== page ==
Ghana Makes a Strong Case to Addressing Challenges at Sea

Ghana Makes a Strong Case to Addressing Challenges at Sea

Government has underscored the importance of addressing piracy and armed robbery at sea to ensure safety in the marine waters.

This, it said comes at a high cost to everyone with interest in the region; stating that these included payment of ransom and high insurance premium which eventually, were passed on to the consumer.

Speaking at a three day meeting in Accra which is being co-chaired by Ghana and France, on the theme “Working Together for the Common Security of the Gulf of Guinea”, a Deputy Defense Minister, Major Derek Oduro (rtd) said the Gulf of Guinea plays a major role in the world’s energy supply, provides a means of livelihood to a significant percentage of the populace and serves as a conduit for trade.

“The region abounds in huge quantities of hydrocarbon reserves as well as fish stocks. I must add that the region’s geostrategic relevance goes far beyond oil and fish resources. It also serves as a major shipping route for international shipping bound for Africa, far East Europe and the Americas,” he said.

“These huge economic potentials of the Gulf of Guinea are however, being undermined by myriads of illicit activities generating insecurity in the marine domain.”

He noted that the area was exposed to a multiplicity of threats such as piracy and robbery, illegal bunkering, conduit for terrorist activities and other organised crimes such as piracy and gun-running, smuggling, human and drug trafficking, illegal exploitation of maritime resources and the destruction of the maritime environment through pollution.

The Deputy Defense Minister said the transnational character of these maritime crimes necessitated cooperation and collaboration if countries were to succeed in their efforts within their shared boundaries and beyond.

“The seamless nature of the seas and oceans make it difficult for a single nation to do it alone. The Government of Ghana, therefore, sees the G7++FoGG initiative as a step in the right direction and will do its best to support this bold initiative.”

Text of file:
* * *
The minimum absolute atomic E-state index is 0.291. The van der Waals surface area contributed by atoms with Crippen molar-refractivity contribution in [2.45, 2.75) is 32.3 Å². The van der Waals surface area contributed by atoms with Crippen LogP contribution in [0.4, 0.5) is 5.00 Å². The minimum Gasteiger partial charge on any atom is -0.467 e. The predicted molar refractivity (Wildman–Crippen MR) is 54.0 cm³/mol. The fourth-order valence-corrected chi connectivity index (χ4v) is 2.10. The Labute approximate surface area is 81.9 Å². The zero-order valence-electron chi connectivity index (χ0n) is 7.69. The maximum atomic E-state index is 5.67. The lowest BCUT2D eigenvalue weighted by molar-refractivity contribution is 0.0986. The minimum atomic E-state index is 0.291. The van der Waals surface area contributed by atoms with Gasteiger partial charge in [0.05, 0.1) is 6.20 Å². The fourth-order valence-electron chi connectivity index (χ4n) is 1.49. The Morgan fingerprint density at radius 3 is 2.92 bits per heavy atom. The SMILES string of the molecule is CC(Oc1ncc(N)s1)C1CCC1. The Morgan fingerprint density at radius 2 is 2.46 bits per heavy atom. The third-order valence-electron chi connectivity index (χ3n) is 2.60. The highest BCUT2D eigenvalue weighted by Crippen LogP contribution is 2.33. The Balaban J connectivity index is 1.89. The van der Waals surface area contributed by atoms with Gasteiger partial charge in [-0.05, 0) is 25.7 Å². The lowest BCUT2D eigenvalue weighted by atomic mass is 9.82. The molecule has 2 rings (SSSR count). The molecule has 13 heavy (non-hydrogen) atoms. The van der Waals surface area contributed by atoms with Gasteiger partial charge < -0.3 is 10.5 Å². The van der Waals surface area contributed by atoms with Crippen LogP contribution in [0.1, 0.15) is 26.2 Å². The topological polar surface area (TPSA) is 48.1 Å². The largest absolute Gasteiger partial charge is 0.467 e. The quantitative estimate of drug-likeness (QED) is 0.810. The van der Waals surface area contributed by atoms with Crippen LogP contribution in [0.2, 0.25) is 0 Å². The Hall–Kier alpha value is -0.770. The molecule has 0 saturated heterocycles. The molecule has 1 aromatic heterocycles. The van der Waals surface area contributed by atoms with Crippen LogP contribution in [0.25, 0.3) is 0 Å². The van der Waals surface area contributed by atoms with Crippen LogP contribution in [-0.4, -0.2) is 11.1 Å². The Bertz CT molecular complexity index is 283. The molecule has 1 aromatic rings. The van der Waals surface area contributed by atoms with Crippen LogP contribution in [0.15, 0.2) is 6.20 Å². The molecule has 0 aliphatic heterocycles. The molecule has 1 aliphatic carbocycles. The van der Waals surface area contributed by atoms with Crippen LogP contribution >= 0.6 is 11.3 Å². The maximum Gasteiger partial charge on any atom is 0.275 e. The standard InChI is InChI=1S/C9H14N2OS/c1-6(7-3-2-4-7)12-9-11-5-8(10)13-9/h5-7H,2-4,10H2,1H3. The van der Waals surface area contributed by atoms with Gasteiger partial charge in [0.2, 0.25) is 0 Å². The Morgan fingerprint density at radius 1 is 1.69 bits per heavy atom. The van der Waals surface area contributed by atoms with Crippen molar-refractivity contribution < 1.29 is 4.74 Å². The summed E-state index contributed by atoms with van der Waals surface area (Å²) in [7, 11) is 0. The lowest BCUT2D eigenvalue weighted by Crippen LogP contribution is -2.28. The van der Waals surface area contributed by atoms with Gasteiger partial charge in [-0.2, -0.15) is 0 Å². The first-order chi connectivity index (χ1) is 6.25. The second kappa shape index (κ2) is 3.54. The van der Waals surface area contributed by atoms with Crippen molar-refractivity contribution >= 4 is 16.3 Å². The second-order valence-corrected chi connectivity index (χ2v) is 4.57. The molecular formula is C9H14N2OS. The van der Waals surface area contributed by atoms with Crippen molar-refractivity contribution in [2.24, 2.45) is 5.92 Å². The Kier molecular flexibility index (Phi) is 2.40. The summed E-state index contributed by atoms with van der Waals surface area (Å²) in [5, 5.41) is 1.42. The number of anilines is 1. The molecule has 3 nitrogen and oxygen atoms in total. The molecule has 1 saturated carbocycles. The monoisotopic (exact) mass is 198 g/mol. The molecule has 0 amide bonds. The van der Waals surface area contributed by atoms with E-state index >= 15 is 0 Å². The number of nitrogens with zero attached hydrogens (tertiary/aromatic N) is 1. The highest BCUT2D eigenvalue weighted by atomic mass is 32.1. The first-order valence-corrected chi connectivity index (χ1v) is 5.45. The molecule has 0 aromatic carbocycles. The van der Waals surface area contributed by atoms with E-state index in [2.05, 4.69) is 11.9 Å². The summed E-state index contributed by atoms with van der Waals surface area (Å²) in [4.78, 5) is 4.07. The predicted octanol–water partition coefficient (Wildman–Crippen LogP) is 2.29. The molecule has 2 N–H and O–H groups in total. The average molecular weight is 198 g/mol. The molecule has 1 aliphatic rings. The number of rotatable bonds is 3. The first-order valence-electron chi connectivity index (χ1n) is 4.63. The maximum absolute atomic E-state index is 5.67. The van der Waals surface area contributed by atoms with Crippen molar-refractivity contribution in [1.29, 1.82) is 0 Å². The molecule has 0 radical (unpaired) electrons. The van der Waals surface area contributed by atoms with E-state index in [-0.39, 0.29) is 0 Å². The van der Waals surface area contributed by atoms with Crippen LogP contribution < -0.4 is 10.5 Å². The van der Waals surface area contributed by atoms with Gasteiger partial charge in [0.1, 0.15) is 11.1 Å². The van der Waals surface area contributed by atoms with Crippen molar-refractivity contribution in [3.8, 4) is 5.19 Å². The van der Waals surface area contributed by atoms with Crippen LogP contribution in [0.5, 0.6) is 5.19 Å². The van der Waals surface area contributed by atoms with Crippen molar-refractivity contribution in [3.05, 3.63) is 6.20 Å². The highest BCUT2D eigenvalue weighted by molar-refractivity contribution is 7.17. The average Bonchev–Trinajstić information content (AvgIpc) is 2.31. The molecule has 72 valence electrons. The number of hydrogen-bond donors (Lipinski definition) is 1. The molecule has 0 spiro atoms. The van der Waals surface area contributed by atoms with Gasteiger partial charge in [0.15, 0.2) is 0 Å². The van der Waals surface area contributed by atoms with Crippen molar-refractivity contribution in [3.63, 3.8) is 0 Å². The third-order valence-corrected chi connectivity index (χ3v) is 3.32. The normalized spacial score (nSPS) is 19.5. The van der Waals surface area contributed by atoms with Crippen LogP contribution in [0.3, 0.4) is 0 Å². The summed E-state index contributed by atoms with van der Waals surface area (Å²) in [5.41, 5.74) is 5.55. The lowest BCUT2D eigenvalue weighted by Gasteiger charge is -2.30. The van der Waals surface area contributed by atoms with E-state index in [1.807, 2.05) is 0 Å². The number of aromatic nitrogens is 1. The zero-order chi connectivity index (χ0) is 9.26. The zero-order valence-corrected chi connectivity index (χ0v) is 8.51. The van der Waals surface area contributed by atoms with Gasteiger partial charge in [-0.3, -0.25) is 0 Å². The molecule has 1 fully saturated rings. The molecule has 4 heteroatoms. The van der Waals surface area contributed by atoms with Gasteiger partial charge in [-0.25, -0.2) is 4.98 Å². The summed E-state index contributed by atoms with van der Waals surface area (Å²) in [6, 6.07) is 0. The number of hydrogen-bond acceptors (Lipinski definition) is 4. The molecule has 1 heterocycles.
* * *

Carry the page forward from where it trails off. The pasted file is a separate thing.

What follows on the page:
For her part, Secretary of State to the French Minister for the Armed Force, Mrs Genevieve Darrieussecq, said together with their UK partner, they were implementing the Maritime Domain Awareness for Trade-Gulf of Guinea; adding that this alert mechanism against attacks in the region had proved effective and proven.

She said France was acting within the G7 ++FoGG, created specifically to bring coherence to the action of international partners in support of the architecture of Yaoundé Code of Conduct Architecture.

Meanwhile,  the G7++FoGG is composed of Germany, Canada, the United States, Italy, Japan, the United Kingdom, France, Belgium, Brazil (observer), South Korea, Denmark, Spain, Norway, the Netherlands, Portugal, Switzerland, the European Union, UNODC and INTERPOL.

The objective of the G7++FoGG is to assist the Gulf of Guinea countries in reforming the security of their maritime areas, harmonizing the various legal frameworks in the fight against maritime crime, strengthening inter-state cooperation, and promoting the blue economy.

The Gulf of Guinea spans a coastline of about 6,000km, stretching from Senegal in West Africa to Angola in Southern Africa.

Story By: Henry George Martinson/

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